ft fp is follow the plan. Yeah. Yeah. It just kind of got started five years ago when athletes would say, oh, you know, I miss my workout last night. What should I do? And after you answer that question six or seven times, then you come up with a more Curt response. Follow up plan. And then we realize it was really just about athletes developing good training habits, and that’s what successful athletes bring to the training but it doesn’t need to be your pro or your you know, it is any athlete of all abilities. It’s your mindset. It’s your, your habits. Do you have your Do you have your act together? Can you organize your day and time management? And can you commit, you know, to carving out 75 minutes a day? That sort of thing? So that’s what F TFP became,

Trevor Connor  1:01:06

you know, I listened to two episodes of your show with you talking about F. TFP. And I was sitting there going? Is there a new alternatives? FTP, I haven’t heard of. Dell. Finally, the third episode, you defined it? And I was like, oh, makes sense.

Rob Pickels  1:01:24

Well, for me to follow the plan, I’m going to have to continue wrapping this up, because I gotta right after this, guys. And, you know, Trevor, for me, the future is, we have been trying to take external measures, and have them define internal physiological events. And I think, especially for aerobic longer durations, sustainable sort of workloads, when we’re monitoring that. I think that’s something– Neil– you mentioned before continuous lactate monitor, we have to be close to the technology that allows us to understand what’s happening and relative real time to the biomarkers inside of us. And I would love to go out and do a ride where I was keeping my lactate between 1.2 and 1.5, millimole. I know that that comes with its own set of problems, right? There is complexity there without question. And I would love to go out and do long climbing intervals at 3.8 millimoles of lactate, and then take my external power meter, and correlate that and say, Hey, I did more work for the same lactate level. Now we’re going a step deeper than I did more work for the same heart rate level. So to say, I think that that’s the future.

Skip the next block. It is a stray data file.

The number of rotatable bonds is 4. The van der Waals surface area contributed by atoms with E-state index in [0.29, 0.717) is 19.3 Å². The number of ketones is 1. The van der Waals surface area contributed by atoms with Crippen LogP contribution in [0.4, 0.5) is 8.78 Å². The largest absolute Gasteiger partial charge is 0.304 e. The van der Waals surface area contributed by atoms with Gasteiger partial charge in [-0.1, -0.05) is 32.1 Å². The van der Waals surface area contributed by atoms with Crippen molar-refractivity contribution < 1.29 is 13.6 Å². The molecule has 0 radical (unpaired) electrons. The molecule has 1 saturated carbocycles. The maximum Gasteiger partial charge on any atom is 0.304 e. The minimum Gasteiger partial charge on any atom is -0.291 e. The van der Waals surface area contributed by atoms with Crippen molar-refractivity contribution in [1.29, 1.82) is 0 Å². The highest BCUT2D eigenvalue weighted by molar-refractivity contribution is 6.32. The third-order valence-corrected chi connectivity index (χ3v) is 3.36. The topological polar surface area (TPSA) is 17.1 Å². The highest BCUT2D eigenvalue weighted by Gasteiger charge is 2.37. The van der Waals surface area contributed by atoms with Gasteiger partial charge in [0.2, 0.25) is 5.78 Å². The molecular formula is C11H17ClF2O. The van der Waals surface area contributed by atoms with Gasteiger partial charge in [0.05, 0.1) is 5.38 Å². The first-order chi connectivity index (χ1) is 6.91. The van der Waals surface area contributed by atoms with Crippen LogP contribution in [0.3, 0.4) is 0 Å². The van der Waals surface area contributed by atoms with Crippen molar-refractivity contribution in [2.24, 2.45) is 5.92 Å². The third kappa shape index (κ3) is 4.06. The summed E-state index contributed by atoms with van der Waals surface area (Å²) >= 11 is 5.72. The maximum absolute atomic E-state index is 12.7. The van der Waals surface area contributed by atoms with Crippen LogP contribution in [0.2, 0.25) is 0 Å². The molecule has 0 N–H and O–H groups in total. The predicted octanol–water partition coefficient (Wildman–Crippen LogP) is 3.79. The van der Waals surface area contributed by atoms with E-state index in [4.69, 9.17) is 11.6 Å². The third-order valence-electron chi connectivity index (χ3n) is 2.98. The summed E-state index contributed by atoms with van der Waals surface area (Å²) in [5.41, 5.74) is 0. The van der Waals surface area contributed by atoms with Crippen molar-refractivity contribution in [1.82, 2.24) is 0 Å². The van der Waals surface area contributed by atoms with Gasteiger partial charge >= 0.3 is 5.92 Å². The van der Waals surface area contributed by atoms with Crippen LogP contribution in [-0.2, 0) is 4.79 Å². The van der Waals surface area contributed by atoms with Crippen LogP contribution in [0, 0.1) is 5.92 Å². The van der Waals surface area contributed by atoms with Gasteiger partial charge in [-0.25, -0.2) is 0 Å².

Frank Overton  1:02:46

I think in the next three to five years, you’ll be able to just put one on and just kick it off the tricep, glucose lactate power, hydration, who knows what else? Yeah, all the data,

Trevor Connor  1:02:59

I’m gonna go a slightly different direction just to be a little bit of the old school church in sort of in sort of No, oh, so I still think to the end of time, one of the most important things for an athlete is to learn the field is to learn the feel of a steady ride to learn the field, the different types of intervals and to really understand when their body is functioning well, when their body isn’t functioning well to understand how different intensities should feel. And I don’t think anything on your wrist or on your handlebars can can replace that if you don’t have the feel. So I think that’s really important. But I see the future as is increasingly sophisticated analysis of the rides to say, here’s what you did, well, here’s what you didn’t do well, to help you learn that feels you can log in and go, Oh, I was feeling this. And it’s telling me that about that moment in the ride that’s interesting and can help you the next time you do it, improve what you’re doing

Rob Pickels  1:03:58

kind of like a biofeedback sort of situation so that you can get interesting.

Neal Henderson  1:04:02

I think, ultimately, I mean, it’s more feedback rather than data or you know, just a series like lots of different numbers. So making sense of of all the bits of information that we can put together, to truly be able to then change your behaviors, actions, etc. and adapt, adjust

Rob Pickels  1:04:22

and adapt who needs to adapt, Neil?

Neal Henderson  1:04:26

It’s overrated failure to adapt is fatal.

Rob Pickels  1:04:29

is adapting to fail.

Neal Henderson  1:04:31

Maybe that’s a fail. There you go.

Rob Pickels  1:04:36

That was another episode of Fast Talk. Subscribe to Fast Talk, wherever prefer to find your favorite podcast. Be sure to leave us a rating and review. The thoughts and opinions expressed on Fast Talk are those of the individual as always, we love your feedback tweeted us with @fasttalklabs or join the conversation at Learn from our experts at keep us independent by supporting us on Patreon for Neal Henderson, Frank Overton, Joe Friel, Dr. Stacey Sims, Hunter Allen, Dr. Iñigo Mujika, and Trevor Connor I’m Rob Pickels. Thanks for listening!